10 I rejoiced greatly in the Lord that at last you renewed your concern for me. Indeed, you were concerned, but you had no opportunity to show it. 11 I am not saying this because I am in need, for I have learned to be content whatever the circumstances. 12 I know what it is to be in need, and I know what it is to have plenty. I have learned the secret of being content in any and every situation, whether well fed or hungry, whether living in plenty or in want. 13 I can do all this through him who gives me strength. (4:10-13)
Paul learned how to rejoice in God's sovereignty and goodness in each new situation he faced, whether difficult or easy.
What I had been failing to cultivate in the weeks leading up to my little book-throwing meltdown was the desire and delight of praising and worshiping God. If you are like me, you can relate to the desire to go, go, go and achieve, achieve, achieve. And in this going and achieving, I can tend to neglect the state of my emotions. I run and leave my heart behind, only to realize a little down the road that I need that little guy with me.
And so do all of us. We all need to slow down enough for our hearts to come with us. We need to tend to our hearts like master gardeners. We do this by constantly cultivating a joy in God above all things.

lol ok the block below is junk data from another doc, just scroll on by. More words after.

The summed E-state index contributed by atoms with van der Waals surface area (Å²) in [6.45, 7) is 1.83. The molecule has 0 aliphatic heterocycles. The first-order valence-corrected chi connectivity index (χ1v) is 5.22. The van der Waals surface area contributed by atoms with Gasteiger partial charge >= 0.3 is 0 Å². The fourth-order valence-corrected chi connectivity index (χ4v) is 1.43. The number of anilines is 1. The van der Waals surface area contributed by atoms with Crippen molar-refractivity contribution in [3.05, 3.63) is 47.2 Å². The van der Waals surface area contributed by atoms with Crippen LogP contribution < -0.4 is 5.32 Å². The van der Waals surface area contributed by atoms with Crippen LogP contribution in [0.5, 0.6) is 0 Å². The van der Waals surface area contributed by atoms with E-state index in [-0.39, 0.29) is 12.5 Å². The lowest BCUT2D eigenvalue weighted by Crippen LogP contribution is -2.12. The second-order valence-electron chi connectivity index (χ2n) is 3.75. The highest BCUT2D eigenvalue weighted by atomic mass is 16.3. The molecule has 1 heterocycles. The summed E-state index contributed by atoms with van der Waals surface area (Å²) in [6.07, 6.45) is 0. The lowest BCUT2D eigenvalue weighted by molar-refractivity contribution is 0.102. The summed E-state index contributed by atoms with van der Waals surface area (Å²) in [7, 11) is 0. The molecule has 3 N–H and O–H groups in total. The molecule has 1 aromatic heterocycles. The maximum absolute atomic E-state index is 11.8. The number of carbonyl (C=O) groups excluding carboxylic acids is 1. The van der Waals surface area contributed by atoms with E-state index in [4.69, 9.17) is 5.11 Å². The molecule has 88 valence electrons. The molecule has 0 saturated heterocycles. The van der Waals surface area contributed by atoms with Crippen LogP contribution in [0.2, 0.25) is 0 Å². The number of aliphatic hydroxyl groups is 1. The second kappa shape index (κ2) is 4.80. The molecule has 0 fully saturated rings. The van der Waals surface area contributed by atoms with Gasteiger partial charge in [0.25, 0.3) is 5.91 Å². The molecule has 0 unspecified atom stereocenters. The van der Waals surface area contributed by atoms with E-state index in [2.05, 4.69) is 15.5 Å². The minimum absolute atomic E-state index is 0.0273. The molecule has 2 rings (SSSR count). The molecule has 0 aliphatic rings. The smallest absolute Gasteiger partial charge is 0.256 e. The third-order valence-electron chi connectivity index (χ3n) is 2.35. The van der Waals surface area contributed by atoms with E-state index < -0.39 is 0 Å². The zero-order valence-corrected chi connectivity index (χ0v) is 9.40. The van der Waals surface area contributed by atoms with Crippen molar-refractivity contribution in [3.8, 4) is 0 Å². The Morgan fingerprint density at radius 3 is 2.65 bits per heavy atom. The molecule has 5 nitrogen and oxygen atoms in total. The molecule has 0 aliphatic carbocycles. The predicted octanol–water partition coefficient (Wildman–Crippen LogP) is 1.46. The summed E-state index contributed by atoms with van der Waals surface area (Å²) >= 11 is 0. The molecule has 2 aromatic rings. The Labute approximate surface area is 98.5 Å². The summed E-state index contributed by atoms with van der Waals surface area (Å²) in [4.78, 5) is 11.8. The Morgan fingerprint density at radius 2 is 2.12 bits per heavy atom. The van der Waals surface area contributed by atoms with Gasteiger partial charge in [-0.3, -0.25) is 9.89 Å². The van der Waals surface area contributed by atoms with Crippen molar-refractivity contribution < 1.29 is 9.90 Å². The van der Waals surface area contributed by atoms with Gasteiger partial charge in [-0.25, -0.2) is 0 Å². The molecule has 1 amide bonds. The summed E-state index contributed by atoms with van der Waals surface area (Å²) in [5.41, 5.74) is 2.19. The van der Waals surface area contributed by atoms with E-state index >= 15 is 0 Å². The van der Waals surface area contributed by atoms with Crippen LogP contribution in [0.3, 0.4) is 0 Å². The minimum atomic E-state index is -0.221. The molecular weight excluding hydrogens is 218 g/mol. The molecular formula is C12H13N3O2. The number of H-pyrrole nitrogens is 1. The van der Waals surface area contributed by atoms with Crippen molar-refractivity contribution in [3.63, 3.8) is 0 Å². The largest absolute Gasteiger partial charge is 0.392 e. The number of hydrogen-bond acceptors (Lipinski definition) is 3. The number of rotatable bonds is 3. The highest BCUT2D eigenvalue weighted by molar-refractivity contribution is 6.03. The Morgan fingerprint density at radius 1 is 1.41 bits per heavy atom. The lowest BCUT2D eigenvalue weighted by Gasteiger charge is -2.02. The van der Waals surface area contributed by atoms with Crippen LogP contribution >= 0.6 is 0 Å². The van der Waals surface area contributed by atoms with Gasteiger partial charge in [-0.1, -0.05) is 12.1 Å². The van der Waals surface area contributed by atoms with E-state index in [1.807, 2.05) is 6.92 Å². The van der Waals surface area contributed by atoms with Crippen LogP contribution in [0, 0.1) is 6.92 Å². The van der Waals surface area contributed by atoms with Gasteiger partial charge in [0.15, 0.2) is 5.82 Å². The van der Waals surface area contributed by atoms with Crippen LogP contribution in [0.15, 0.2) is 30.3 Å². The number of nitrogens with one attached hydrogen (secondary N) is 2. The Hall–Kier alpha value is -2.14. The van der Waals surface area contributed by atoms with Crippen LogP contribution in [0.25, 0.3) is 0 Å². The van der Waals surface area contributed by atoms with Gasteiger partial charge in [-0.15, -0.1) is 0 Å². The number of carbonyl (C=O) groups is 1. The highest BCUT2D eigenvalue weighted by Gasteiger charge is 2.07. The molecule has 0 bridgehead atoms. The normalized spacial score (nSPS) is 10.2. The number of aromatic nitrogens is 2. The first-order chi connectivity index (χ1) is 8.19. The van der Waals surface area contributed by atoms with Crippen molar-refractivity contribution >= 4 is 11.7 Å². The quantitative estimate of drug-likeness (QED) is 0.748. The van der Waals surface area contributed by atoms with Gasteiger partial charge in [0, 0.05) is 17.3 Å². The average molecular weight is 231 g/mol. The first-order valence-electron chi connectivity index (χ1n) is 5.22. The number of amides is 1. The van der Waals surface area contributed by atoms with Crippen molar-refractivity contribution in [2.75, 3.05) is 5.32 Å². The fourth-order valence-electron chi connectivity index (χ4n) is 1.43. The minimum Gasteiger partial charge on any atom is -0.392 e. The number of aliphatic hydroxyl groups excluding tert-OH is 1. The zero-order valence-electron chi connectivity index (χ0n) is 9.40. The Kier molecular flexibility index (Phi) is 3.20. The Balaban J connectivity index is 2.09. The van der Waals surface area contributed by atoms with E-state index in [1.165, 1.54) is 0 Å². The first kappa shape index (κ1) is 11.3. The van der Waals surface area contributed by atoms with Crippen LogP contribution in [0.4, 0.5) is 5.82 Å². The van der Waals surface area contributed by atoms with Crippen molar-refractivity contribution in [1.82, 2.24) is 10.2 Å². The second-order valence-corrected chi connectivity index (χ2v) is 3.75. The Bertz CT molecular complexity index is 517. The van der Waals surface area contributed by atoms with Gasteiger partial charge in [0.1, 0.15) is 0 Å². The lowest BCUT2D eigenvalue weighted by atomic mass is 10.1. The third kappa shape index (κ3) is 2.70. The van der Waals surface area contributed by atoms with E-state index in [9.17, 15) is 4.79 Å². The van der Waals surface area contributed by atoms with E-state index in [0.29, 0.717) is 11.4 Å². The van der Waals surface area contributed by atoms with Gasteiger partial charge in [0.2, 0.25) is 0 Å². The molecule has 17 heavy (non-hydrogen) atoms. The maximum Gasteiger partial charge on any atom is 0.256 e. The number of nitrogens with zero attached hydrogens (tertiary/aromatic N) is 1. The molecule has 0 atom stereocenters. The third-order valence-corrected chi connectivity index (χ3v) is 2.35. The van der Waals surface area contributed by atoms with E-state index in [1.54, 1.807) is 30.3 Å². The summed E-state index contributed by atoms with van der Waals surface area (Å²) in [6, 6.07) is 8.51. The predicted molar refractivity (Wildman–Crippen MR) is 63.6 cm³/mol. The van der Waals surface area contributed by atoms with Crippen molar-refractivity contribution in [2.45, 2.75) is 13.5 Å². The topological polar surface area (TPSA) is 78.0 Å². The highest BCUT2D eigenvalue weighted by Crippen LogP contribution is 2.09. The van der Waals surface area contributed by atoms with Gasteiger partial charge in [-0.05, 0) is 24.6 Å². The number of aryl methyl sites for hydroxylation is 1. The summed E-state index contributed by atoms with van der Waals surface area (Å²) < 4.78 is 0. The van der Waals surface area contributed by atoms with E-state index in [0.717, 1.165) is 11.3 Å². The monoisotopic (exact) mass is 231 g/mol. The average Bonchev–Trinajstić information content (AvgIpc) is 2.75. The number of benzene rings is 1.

If God is not our highest joy in this season, if His presence is not enthralling, if his praise is not sweet on our lips, if prayer is rote, if Bible reading is a going-through-the-motions exercise in spiritual discipline...then we must stop and do whatever it takes to recover our heart's delight in God. Until we do, we will continue to drift and spiral down into the despair of a "life" that is disconnected from the True Vine of Jesus Christ.
So, how do we cultivate a joy in God?
Here are five of any number of ways that we can cultivate joy in God and learn the secret of spiritual contentment.
We pray for it. Pray daily for God to increase your joy in Him.
We read the Bible with an expectant heart. Study the Bible and look for ways to rejoice in the character of God and the wisdom of His works.
We take the time to rejoice in Creation's beauty. Stop and smell the roses, appreciate the sunset, dance in the rain or feel the breeze.
We take the time to rejoice in all the senses. Eat slowly, and listen to the wonderful voices of your loved ones.
- We develop an awareness and appreciation for the combination of God's goodness, power and sovereignty. If God is all good, all powerful, and all sovereign, then your life is a demonstration of His best life for you. Today is all you have; God has positioned you to rejoice in Him today.
Pick one of these to focus on the next few days and see the fruit of joy it bears in your life.
Your Joyful Leadership Coach,
How do you rejoice in the LORD always?
Comment below or message me.